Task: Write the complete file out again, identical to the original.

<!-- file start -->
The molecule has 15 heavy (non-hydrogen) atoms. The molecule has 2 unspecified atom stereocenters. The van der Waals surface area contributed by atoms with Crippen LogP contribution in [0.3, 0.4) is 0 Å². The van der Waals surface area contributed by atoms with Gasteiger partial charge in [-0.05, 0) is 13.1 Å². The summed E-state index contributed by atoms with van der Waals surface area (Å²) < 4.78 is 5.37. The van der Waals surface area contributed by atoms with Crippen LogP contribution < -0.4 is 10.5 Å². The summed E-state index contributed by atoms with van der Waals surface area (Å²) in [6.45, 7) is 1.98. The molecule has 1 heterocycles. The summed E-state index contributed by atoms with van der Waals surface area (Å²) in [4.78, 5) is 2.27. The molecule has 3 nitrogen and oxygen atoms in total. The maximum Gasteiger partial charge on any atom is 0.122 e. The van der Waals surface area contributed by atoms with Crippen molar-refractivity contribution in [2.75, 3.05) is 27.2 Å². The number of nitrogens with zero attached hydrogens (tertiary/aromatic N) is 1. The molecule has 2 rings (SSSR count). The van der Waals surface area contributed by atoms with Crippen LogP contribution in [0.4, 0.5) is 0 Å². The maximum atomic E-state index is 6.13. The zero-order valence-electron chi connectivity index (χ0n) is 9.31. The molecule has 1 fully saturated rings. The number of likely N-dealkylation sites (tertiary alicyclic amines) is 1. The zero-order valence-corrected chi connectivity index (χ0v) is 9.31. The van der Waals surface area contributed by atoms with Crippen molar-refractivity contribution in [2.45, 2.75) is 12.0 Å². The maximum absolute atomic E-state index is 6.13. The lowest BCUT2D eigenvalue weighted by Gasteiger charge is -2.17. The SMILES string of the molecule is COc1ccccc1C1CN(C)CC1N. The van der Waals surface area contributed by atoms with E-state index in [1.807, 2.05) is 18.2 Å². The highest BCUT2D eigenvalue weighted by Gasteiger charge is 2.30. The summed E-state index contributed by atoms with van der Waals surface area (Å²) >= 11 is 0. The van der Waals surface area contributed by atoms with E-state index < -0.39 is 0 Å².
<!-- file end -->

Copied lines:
The molecule has 15 heavy (non-hydrogen) atoms. The molecule has 2 unspecified atom stereocenters. The van der Waals surface area contributed by atoms with Crippen LogP contribution in [0.3, 0.4) is 0 Å². The van der Waals surface area contributed by atoms with Gasteiger partial charge in [-0.05, 0) is 13.1 Å². The summed E-state index contributed by atoms with van der Waals surface area (Å²) < 4.78 is 5.37. The van der Waals surface area contributed by atoms with Crippen LogP contribution < -0.4 is 10.5 Å². The summed E-state index contributed by atoms with van der Waals surface area (Å²) in [6.45, 7) is 1.98. The molecule has 1 heterocycles. The summed E-state index contributed by atoms with van der Waals surface area (Å²) in [4.78, 5) is 2.27. The molecule has 3 nitrogen and oxygen atoms in total. The maximum Gasteiger partial charge on any atom is 0.122 e. The van der Waals surface area contributed by atoms with Crippen molar-refractivity contribution in [2.75, 3.05) is 27.2 Å². The number of nitrogens with zero attached hydrogens (tertiary/aromatic N) is 1. The molecule has 2 rings (SSSR count). The van der Waals surface area contributed by atoms with Crippen LogP contribution in [0.4, 0.5) is 0 Å². The maximum atomic E-state index is 6.13. The zero-order valence-electron chi connectivity index (χ0n) is 9.31. The molecule has 1 fully saturated rings. The number of likely N-dealkylation sites (tertiary alicyclic amines) is 1. The zero-order valence-corrected chi connectivity index (χ0v) is 9.31. The van der Waals surface area contributed by atoms with Crippen molar-refractivity contribution in [2.45, 2.75) is 12.0 Å². The maximum absolute atomic E-state index is 6.13. The lowest BCUT2D eigenvalue weighted by Gasteiger charge is -2.17. The SMILES string of the molecule is COc1ccccc1C1CN(C)CC1N. The van der Waals surface area contributed by atoms with E-state index in [1.807, 2.05) is 18.2 Å². The highest BCUT2D eigenvalue weighted by Gasteiger charge is 2.30. The summed E-state index contributed by atoms with van der Waals surface area (Å²) >= 11 is 0. The van der Waals surface area contributed by atoms with E-state index < -0.39 is 0 Å².